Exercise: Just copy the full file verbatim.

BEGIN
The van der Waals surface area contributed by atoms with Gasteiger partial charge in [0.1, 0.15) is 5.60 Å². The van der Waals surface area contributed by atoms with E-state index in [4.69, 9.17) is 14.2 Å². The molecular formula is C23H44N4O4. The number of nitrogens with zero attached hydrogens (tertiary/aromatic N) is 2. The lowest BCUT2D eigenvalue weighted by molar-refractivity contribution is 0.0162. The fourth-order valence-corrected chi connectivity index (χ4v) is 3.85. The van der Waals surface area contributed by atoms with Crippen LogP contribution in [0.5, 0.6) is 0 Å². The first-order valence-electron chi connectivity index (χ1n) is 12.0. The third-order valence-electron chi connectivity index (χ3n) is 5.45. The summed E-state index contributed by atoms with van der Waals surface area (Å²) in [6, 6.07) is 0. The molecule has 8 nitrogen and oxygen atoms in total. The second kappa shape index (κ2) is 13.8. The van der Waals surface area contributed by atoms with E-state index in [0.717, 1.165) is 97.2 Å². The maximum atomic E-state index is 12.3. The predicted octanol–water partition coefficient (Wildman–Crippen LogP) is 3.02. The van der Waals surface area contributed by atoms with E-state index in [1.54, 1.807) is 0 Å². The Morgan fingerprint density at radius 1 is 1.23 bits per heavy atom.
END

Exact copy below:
The van der Waals surface area contributed by atoms with Gasteiger partial charge in [0.1, 0.15) is 5.60 Å². The van der Waals surface area contributed by atoms with E-state index in [4.69, 9.17) is 14.2 Å². The molecular formula is C23H44N4O4. The number of nitrogens with zero attached hydrogens (tertiary/aromatic N) is 2. The lowest BCUT2D eigenvalue weighted by molar-refractivity contribution is 0.0162. The fourth-order valence-corrected chi connectivity index (χ4v) is 3.85. The van der Waals surface area contributed by atoms with Crippen LogP contribution in [0.5, 0.6) is 0 Å². The first-order valence-electron chi connectivity index (χ1n) is 12.0. The third-order valence-electron chi connectivity index (χ3n) is 5.45. The summed E-state index contributed by atoms with van der Waals surface area (Å²) in [6, 6.07) is 0. The molecule has 8 nitrogen and oxygen atoms in total. The second kappa shape index (κ2) is 13.8. The van der Waals surface area contributed by atoms with E-state index in [0.717, 1.165) is 97.2 Å². The maximum atomic E-state index is 12.3. The predicted octanol–water partition coefficient (Wildman–Crippen LogP) is 3.02. The van der Waals surface area contributed by atoms with E-state index in [1.54, 1.807) is 0 Å². The Morgan fingerprint density at radius 1 is 1.23 bits per heavy atom.